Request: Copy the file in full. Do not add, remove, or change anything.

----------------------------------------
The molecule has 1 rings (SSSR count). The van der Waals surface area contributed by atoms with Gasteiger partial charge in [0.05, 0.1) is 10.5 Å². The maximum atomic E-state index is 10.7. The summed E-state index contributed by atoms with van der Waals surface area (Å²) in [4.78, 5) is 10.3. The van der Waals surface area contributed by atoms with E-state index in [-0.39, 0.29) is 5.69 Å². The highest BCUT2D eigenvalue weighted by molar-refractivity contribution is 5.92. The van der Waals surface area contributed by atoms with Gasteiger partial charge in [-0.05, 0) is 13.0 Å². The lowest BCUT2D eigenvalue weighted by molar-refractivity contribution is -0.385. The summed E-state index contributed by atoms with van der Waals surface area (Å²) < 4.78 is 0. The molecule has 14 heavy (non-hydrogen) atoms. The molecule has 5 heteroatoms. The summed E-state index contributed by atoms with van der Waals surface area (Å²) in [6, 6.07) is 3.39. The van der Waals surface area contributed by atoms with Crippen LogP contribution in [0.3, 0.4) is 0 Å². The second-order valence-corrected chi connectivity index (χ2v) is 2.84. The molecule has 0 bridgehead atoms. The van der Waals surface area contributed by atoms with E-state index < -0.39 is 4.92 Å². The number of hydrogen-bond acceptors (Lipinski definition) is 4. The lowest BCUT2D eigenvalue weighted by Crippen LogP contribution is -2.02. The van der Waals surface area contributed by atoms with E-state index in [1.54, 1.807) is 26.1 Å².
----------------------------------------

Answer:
The molecule has 1 rings (SSSR count). The van der Waals surface area contributed by atoms with Gasteiger partial charge in [0.05, 0.1) is 10.5 Å². The maximum atomic E-state index is 10.7. The summed E-state index contributed by atoms with van der Waals surface area (Å²) in [4.78, 5) is 10.3. The van der Waals surface area contributed by atoms with E-state index in [-0.39, 0.29) is 5.69 Å². The highest BCUT2D eigenvalue weighted by molar-refractivity contribution is 5.92. The van der Waals surface area contributed by atoms with Gasteiger partial charge in [-0.05, 0) is 13.0 Å². The lowest BCUT2D eigenvalue weighted by molar-refractivity contribution is -0.385. The summed E-state index contributed by atoms with van der Waals surface area (Å²) < 4.78 is 0. The molecule has 14 heavy (non-hydrogen) atoms. The molecule has 5 heteroatoms. The summed E-state index contributed by atoms with van der Waals surface area (Å²) in [6, 6.07) is 3.39. The van der Waals surface area contributed by atoms with Crippen LogP contribution in [0.3, 0.4) is 0 Å². The second-order valence-corrected chi connectivity index (χ2v) is 2.84. The molecule has 0 bridgehead atoms. The van der Waals surface area contributed by atoms with E-state index < -0.39 is 4.92 Å². The number of hydrogen-bond acceptors (Lipinski definition) is 4. The lowest BCUT2D eigenvalue weighted by Crippen LogP contribution is -2.02. The van der Waals surface area contributed by atoms with E-state index in [1.54, 1.807) is 26.1 Å².